Haunted Light – Automatic Tiling

This week have been a really productive one in terms of features completed. First off, I’ve done some finishing touches on the Pathfinding algorithm which I wrote about in last weeks’ post and all that remains now is to give each enemy it’s AI-logic.

One of Haunted Lights more prominent feature is its re-generation of levels. Because of that particular feature we need to have the level to be updated whenever the generation happens. In case we didn’t update the sprites when the level generates we would get something that look something like the screenshot below.

Haunted_Light_No_Tiling

BEFORE: A screenshot of the wall objects without their tiling capabilities.

But now whenever the the level gets generated , we update each of the changed tiles and its four surrounding neighbors and that process gives a result which look something like this screenshot below instead.

Haunted_Light_Automatic_Tiling

AFTER: A screenshot of the wall objects with the tiling process applied.

When games have tiles which need to connect together it can be accomplished in many different ways. The tiling in Haunted Light consists of one function in the objectMananger-class. This function is conveniently called: “Tile()“. It’s a function which takes one argument of the type integer. This integer defines which object of all those that’s stored in the object manager, that should update the sprite to fit its surrounding.

The tile function process consists of four steps, all starting with a “C”

  • Creating
    The first thing that happens is that all the necessary variables gets created and initiated. A variable of the type integer gets created to store what the next image will be. A GameObject pointer gets assigned the object which have the corresponding ID. And that objects position gets stored in a 2D-vector.
  • Checking
    The next task is Checking all the sides. I accomplished this by creating a bool array which holds four values on for each side ( up, down, left and right). Each index gets its value by calling atPosition(). This function returns whether there’s an object on the position specified by the first argument in the function.
  • Comparing
    When all the surroundings have been checked it’s time for the most important part. The comparing. This is where all the rules are defined. When this sprite will be used, in what scenario etc.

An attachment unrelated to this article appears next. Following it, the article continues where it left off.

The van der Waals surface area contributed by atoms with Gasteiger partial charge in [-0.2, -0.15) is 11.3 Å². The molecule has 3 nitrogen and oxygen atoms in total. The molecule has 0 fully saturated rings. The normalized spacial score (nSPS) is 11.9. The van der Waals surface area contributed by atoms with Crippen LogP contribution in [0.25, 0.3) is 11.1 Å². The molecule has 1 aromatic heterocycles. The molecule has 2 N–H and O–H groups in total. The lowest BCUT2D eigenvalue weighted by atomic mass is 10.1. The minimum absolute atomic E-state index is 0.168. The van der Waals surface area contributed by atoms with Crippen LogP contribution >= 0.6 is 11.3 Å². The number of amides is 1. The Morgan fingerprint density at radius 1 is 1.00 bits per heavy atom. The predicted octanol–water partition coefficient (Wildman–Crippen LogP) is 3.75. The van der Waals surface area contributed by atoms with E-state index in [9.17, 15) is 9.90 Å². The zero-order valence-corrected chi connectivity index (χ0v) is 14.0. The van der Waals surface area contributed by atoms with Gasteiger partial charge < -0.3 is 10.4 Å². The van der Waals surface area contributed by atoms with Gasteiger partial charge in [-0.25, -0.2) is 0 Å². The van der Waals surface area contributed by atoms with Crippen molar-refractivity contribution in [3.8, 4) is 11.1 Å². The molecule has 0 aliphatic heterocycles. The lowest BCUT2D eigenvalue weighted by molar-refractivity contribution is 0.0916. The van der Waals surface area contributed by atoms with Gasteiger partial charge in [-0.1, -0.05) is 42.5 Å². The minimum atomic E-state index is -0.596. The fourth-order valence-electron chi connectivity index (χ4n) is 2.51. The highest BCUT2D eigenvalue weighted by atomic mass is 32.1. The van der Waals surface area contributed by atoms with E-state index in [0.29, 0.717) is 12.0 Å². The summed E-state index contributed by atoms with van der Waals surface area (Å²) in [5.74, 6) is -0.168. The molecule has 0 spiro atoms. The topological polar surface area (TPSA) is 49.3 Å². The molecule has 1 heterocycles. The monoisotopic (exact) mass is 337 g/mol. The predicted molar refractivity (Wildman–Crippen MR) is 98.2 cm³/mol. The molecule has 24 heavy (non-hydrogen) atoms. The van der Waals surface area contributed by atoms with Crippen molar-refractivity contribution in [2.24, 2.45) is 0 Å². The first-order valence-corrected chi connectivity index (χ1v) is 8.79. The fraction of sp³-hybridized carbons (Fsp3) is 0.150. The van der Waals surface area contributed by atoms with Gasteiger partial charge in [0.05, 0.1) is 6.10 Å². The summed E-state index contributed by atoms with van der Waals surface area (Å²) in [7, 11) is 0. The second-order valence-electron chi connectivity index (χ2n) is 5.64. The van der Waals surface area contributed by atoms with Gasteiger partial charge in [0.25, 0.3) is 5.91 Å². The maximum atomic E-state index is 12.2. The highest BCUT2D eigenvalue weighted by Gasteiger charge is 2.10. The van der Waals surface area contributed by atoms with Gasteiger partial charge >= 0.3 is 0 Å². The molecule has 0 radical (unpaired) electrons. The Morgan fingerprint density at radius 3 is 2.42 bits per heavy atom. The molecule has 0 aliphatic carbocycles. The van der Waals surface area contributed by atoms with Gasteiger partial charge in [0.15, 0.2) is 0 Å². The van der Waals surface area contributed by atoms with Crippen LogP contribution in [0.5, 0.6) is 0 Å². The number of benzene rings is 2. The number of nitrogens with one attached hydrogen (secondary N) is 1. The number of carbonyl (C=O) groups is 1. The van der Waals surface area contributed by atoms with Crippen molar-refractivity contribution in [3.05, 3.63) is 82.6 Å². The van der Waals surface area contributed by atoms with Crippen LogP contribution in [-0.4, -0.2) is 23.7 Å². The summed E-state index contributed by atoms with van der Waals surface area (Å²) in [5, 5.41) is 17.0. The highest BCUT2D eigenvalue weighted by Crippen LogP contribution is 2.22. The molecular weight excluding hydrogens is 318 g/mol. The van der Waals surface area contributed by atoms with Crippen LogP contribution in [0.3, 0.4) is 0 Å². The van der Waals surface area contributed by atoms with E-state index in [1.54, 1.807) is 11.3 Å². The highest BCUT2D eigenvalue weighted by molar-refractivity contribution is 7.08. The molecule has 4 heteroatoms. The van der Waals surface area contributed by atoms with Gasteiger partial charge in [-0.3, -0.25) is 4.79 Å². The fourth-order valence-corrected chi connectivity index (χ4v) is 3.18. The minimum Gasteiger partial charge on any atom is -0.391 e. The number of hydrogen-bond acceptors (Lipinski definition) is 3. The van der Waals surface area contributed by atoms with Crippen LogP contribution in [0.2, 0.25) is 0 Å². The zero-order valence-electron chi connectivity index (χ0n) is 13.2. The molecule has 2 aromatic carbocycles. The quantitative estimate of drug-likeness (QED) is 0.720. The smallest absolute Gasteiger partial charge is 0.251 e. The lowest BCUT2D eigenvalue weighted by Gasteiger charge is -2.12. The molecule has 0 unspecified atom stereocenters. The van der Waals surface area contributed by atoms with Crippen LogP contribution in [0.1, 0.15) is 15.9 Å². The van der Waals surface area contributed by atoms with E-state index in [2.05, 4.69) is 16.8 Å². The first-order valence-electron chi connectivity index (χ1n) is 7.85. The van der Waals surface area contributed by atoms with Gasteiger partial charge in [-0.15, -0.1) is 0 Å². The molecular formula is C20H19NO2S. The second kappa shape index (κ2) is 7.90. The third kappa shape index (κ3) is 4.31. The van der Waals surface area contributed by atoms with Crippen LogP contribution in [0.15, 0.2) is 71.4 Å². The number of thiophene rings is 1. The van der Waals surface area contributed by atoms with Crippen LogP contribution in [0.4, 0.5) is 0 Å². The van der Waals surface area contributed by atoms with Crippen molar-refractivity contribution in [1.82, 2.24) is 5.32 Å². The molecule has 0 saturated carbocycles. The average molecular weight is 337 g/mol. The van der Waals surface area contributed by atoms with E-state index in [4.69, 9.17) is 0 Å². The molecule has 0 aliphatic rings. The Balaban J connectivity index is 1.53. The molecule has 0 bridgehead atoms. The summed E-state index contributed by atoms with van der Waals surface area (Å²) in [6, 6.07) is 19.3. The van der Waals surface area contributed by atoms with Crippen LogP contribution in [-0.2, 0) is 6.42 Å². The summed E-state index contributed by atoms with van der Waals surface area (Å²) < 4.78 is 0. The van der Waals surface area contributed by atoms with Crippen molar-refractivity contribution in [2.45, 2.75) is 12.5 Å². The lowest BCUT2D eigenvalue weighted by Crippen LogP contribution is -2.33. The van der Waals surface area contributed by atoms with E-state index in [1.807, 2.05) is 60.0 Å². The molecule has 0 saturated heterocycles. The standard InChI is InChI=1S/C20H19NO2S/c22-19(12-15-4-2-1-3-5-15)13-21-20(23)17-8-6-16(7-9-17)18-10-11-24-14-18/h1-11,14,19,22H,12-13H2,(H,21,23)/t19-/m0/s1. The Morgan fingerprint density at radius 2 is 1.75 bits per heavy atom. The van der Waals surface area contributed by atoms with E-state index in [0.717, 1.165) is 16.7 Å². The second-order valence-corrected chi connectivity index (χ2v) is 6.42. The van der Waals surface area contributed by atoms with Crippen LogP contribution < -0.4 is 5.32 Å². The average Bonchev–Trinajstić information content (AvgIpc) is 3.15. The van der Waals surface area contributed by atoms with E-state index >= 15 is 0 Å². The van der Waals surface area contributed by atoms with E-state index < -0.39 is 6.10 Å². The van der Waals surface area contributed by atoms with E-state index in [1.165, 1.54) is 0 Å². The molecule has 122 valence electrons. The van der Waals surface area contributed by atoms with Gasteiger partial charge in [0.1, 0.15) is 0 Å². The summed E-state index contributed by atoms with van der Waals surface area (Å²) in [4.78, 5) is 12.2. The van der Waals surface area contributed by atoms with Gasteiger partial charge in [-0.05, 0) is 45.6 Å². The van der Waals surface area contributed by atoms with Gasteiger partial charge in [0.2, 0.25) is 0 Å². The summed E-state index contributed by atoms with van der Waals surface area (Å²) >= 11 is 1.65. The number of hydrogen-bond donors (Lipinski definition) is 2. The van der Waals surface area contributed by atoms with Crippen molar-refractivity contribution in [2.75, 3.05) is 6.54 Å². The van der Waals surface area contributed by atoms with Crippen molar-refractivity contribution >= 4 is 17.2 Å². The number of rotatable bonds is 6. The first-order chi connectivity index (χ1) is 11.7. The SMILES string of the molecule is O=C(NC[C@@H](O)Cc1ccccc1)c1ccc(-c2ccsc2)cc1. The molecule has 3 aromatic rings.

• Changing
    The final part is having the sprite change into the value which was determined in the previous step. In Haunted Light, I just call on “setFrame() for the sprite of the object and change it to the value of the integer created in the first step.

Below you can see how the code look for the tiling in Haunted Light. In this case the “atPosition” returns an ID if there’s and object at that position. If there’s not then the value: -1 gets returned. Resulting in the boolean value being false.

Haunted_Light_Automatic_Tiling_Code

A screenshot of the tile() function inside Haunted Light.

The first iteration of the function was not optimized at all and for each of the “if” statements it would call the second step four times. I.e for each “at[]”, it would call a separate function called: “checkTile()“. This part was later changed into the second step of the process and a single bool array. The code can be optimized much further but I’d rather focus on more critical parts of the game right now.

Now you know how our tiling works in Haunted Light and next week will be the final cover of the development on Haunted Light, since the deadline is due on the 28th.

~Lead Programmer, Per “Gimmic” Johansson

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One thought on “Haunted Light – Automatic Tiling

  1. Hey Per,
    It is nice to see how far you have come with your concept. Mostly since that is the one I am looking forward to the most.

    I also enjoy reading your blog quite a lot, since it is one of the better structured ones. With bullet lists of the different parts, it makes it much easier follow your train of thought and it makes it more apparent what you are doing.

    However it would have been nice to have some highlights on the most essential parts of the code, since it makes it even easier to jump right into the blog post.

    This might just be personal preferences, but it seems like it could be an improvement to your already great blog.
    When you say that your function is “Conveniently” called Tiled(), what do you mean by “conveniently”? Because I do not understand why it is called Tiled, what do you mean by tiled? It does not look tiled to me, since you are actually taking away the tiled appearances. Though that might be what you were looking for?

    Other than that I have nothing else to say, looking forward to see your finished product.

    Best regards,
    André Åström

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